In the early days you'll be desperate for water, keenly noting the spots you can nip back to for a quick drink. You'll establish crash pads, stock up on Gecko meat to eat at a campfire (the ability to craft survival items is another new addition) and generally act like a radioactive Bear Grylls. It'll instantly appeal to older Fallout fans, but I urge everyone to give it a go.
On that note, it's important to mention Obsidian's reverence for the established Fallout canon. For everything it did right, Fallout 3 did a lot of needless tinkering with the universe that Black Isle so carefully established. Aside from a few minor references, New Vegas almost completely ignores Bethesda's approach to the license; on the other hand, it's also packed with nods and winks to the plots of Fallouts 1 and 2. There's mention of The Hub, Modoc, Navarro and countless other locations from the California-based parts of the universe. You'll encounter branches of organisations and descendants of characters from the earlier games, and all of these appearances are handled with intelligence and care. Super Mutants are no longer depicted as mindless monsters, and the Brotherhood of Steel are correctly portrayed as self-important isolationists, rather than the Goody Two-Shoes they were in Fallout 3. Most touchingly of all, there are sly references to things that were planned for the cancelled Van Buren. It's amazing to spot these details, especially when you know they'll go unnoticed by the majority.
It's possible, of course, that some people who loved Fallout 3 will be a bit bemused by the darker, more cynical feel of New Vegas. Even so, such people are bound to appreciate the vast improvements to the script and voice acting. Matthew Perry's Benny is one highlight - a slippery weasel of a hipster who somehow ends up being totally loveable, despite the fact that he's clearly an outright heel. Fans of The Wire are also in for a treat when they meet Caesar, head of The Legion - the aforementioned Roman-style warrior clan. Caesar is voiced by John Doman, best known for playing the formidable Major Rawls on HBO's show. When you find him here, he'll lecture the player on Hegelian dialectics, in a wooden fort surrounded by the Legion's crucified victims. He's a remarkable character, and far more interesting than anything that Fallout 3 had to offer.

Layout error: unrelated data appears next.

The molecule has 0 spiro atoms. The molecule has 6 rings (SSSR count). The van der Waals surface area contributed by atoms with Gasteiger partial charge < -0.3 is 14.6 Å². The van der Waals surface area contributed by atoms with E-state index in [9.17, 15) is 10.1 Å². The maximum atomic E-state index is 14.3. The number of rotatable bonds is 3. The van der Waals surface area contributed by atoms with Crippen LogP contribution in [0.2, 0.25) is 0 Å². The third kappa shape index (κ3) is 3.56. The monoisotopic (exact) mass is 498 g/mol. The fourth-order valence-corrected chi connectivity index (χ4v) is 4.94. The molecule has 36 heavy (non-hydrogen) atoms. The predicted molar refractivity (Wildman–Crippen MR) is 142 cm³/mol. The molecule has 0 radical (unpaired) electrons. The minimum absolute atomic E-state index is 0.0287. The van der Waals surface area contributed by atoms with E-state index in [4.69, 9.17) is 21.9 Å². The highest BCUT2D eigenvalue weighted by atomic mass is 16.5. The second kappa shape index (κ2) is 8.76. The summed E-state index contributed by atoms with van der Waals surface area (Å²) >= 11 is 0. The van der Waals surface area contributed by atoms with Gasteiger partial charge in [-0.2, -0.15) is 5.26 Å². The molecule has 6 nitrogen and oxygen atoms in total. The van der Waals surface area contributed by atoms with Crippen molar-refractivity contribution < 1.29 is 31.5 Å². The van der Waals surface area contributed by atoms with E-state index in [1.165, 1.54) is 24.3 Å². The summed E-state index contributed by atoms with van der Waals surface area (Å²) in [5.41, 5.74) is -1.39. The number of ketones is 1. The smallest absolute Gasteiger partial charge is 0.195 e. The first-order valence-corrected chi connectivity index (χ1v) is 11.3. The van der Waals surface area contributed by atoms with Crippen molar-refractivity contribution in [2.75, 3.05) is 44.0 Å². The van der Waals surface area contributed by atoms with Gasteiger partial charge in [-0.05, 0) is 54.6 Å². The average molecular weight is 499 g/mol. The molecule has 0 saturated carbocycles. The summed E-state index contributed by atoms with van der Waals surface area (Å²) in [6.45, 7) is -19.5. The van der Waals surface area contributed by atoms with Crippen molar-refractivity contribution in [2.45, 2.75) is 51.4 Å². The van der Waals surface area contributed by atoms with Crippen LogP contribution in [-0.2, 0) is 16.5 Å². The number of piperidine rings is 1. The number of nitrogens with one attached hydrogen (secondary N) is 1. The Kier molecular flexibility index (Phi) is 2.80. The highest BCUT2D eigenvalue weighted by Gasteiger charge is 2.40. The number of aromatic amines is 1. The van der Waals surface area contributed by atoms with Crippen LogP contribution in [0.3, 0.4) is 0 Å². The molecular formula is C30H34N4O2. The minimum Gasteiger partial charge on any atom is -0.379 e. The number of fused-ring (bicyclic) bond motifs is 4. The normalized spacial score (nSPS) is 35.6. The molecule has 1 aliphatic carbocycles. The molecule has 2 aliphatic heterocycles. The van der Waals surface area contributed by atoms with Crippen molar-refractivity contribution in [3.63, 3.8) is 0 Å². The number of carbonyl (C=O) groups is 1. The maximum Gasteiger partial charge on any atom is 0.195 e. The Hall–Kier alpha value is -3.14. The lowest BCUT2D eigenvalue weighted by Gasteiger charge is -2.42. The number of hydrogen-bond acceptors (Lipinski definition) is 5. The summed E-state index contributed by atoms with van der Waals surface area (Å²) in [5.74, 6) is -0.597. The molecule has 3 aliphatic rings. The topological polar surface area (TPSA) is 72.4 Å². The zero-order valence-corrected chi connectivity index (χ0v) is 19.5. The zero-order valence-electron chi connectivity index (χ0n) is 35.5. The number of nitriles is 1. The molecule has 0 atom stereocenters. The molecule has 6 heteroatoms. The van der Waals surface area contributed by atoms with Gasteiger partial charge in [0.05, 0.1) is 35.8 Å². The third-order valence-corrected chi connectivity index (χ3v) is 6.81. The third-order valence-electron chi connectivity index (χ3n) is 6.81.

All in all, Obsidian has done a remarkable job - in all areas except one. Aside from its many achievements, New Vegas is notable for being one of the buggiest video games I've ever played on a console. Fallout 3 wasn't exactly a poster boy for glitch-free design, but New Vegas is far worse: during the course of my 25-odd hour playthrough, the game crashed my Xbox no less than five times - it may well have been more than that, but I stopped counting. I also encountered quite a few moments of utter weirdness: at one point someone disappeared into thin air halfway through a conversation, and on another occasion I walked through a door to find an NPC being mauled by rats - an NPC who was at least half a mile away from their usual spawning place.
While none of these errors did anything more serious than forcing me to reload my game, it's still pretty lamentable that I faced so many of them. At times the frame rate slows to a crawl, juddering along like a Penny Farthing on a cobbled street, and in some of the more ambitious set pieces it feels as if the game is on the verge of falling to bits under the strain. New Vegas isn't the prettiest outing at the best of times - atmosphere, rather than beauty, is its strong suit - and when the going gets rough, it verges on being outright ugly.
But here's the thing: you won't care. This is one of those all-consuming games that bites deep and won't let go, the kind that forces you to stay up an extra hour (or three) just so that you can investigate that odd-looking building on the horizon. I've not even touched upon New Vegas itself - a curious mix of towering buildings, gaudy florescent lights and debauchery, underscored by the threat of imminent, inevitable violence. It's only when you finally get here that the game truly show its hand, when you realise that everything leading up to this point has effectively been elaborate scene-setting - positing you a lone individual among a myriad of opposing factions. Just getting to New Vegas is a blast in its own right, but what happens next… well, that's where the fun really starts. Your actions from here on will decide the fate of the whole city, and by extension, of everyone you've met on your travels. I wouldn't dream of spoiling the surprises; you'll just have to light the blue touch paper for yourselves.
It's fair to say that Obsidian has never really had a defining success. For years it's been the studio that gives us "almost but not quite" games - from the unrealised ambition of Knights of the Old Republic 2, to the scrappy mess of Alpha Protocol. Well, that reputation dies today. Despite the numerous bugs, New Vegas is a magnificent RPG, one that stands head and shoulders above its predecessor. More importantly, it's also the game that Fallout fans have been waiting for. Van Buren can finally rest in peace.